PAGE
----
Wednesday 8 August 2012, Nadi, Fiji
Many developing countries face significant problems in ensuring that 100% of their population has access to energy. In Papua New Guinea (PNG), Solomon Islands and Vanuatu, electricity is only accessible to about 20% of the population, making them the most disadvantaged countries in the Pacific region in this regard. Making the private sector a part of the solution could assist in addressing energy security challenges in these countries, and a joint project by the Secretariat of the Pacific Community (SPC) and the African, Caribbean and Pacific (ACP) Business Climate Facility (BizClim) aims to do just that.
Following a study in PNG, Solomon Islands and Vanuatu to identify the potentials and opportunities in renewable energy and energy efficiency as well as identifying the barriers to harnessing these opportunities, SPC and BizClim organised a two-day ‘Renewable Energy and Energy Efficiency Trade and Investment Forum’ (8–9 August 2012) in Nadi, Fiji, to share the findings of the study with key stakeholders in the region and discuss the potential for private sector investment in new energy projects.
Representatives from Pacific Island country and territory (PICT) government ministries, utility regulators, development banks, power utilities, the energy industry, development partners, chambers of commerce and regional organisations are participating in this forum.
Welcoming delegates to the forum, Mr Solomone Fifita, the Deputy Director (Energy) at SPC’s Economic Development Division, emphasised that discussions would focus on how the private sector could be assisted to invest in greener, cheaper and more sustainable energy sources.
He said the project had special significance to SPC as the organisation was the lead regional coordinating agency for energy initiatives in the region and had a mandate to respond to the Pacific Forum Leaders’ decision to commit to a renewable energy and energy-efficient future based on achievable, practical and voluntary targets.
The opening address was delivered by His Excellency, Peter Carmichael Lake Eafeare, Papua New Guinea’s High Commissioner to Fiji.
‘I cannot overemphasise the fact that access to sustainable modern energy services, such as electricity, contributes to poverty eradication, saves lives, improves health and helps provide for basic human needs. These services are essential to social inclusion and gender equality, and that energy is also a key input to production,’ he told the delegates.
‘The studies done in PNG, Solomon Islands and Vanuatu have identified opportunities in renewable energy and energy efficiency. Furthermore, the barriers to utilising this promising potential have been identified and I sincerely hope your discussions will identify positive steps to removing these barriers,’ said Mr Eafeare.
In his introductory remarks, Mr Ronato Mele, Representative of the Delegation of the European Union (EU) for the Pacific, spoke about EU’s intervention in this area.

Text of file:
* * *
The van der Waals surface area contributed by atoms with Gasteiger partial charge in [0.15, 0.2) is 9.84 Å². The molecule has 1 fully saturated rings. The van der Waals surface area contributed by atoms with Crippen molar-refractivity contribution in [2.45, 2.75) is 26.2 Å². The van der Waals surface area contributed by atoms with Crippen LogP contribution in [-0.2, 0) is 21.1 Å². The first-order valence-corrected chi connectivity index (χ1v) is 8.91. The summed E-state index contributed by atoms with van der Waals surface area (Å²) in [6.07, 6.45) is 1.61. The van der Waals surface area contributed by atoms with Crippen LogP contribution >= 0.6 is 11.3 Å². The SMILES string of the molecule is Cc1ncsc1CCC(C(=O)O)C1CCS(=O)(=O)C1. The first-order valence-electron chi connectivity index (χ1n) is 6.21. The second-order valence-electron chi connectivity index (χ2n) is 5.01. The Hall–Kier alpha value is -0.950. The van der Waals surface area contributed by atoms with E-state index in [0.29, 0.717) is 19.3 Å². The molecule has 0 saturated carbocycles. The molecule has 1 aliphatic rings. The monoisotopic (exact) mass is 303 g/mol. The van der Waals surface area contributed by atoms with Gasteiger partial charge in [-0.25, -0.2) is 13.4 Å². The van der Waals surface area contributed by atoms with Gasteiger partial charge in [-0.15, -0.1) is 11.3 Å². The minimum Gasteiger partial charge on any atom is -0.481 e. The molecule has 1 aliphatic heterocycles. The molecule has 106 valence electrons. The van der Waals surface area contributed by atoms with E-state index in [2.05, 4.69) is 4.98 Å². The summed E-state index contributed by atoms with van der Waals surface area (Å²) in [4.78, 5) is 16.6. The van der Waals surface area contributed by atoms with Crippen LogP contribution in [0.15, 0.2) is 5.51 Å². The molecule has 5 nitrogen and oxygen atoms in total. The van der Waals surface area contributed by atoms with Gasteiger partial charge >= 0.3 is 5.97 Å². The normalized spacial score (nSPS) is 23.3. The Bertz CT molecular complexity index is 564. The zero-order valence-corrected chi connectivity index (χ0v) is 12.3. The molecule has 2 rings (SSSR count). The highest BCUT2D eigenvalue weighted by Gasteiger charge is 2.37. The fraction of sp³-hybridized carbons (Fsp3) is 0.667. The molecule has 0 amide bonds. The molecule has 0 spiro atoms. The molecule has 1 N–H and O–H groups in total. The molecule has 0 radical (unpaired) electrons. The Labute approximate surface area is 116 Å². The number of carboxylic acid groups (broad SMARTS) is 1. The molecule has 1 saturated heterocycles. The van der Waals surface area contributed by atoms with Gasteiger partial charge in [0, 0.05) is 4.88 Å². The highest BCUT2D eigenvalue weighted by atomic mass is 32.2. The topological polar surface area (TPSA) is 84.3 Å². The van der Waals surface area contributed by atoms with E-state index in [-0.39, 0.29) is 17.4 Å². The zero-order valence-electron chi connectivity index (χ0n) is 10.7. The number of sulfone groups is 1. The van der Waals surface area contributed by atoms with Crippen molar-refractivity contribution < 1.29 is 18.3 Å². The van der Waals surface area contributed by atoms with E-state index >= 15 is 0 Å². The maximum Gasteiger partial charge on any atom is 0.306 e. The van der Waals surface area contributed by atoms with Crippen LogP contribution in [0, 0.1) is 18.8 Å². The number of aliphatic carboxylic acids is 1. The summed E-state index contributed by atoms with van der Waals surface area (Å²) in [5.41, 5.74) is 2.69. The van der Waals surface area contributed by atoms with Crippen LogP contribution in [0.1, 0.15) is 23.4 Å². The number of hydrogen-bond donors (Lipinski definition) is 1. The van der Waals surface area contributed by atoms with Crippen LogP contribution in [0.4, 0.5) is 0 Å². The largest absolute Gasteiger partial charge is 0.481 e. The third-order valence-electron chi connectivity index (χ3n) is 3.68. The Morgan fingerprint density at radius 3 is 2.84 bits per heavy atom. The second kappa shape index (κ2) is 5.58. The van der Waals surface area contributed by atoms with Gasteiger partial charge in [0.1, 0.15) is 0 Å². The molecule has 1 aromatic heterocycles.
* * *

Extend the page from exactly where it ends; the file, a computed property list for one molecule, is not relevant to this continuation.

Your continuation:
‘In the framework of the ninth and tenth European Development Funds, energy efficiency and renewable energy represented one of our main areas of intervention in the Pacific,’ he said. ‘So far, EU has contributed more than €65 million to both national and regional projects in this domain.’
Mr Mele assured the forum of EU’s continued support to the efforts of the Pacific countries to reduce their dependence on fossil fuels and to extend electricity services to a large percentage of the Pacific Island population.
In his keynote address, Mr Shiu Raj, Director of the Economic Governance Division at the Pacific Islands Forum Secretariat, highlighted how countries could promote increased investment in renewable energy and energy efficiency by removing disincentives.
He encouraged countries to look at mechanisms such as reducing import duties on renewable energy technologies to reduce the already large upfront costs; reforms in government procurement that would favour items that are energy efficient or use renewable sources; creating investment incentives through reforms to allow lower (or no) tax on investment bonds issued for ‘green’ investments; and removal of subsidies that support the inefficient use of energy in sectors such as agriculture, fishing, shipping and land transport.
The SPC/BizClim trade and investment forum provides key stakeholders an opportunity to critically assess the policy framework for energy security and undertake business environment reforms that will create more favourable business and investment conditions.
The consulting company Equinoccio was contracted by BizClim to conduct the study while Particip was contracted to organise the trade and investment forum.
For more information, contact Avnita Goundar, Information Officer, Economic Development Division, SPC, Suva, Fiji (email:
or Michel Lepropre, Logistics and Communication, Particip, Freiburg, Germany (email:
Photo caption: Devil’s Point Wind Farm (11 X 275 kW wind turbines) on Efaté Island in Vanuatu results in 1650 tonnes of oil savings.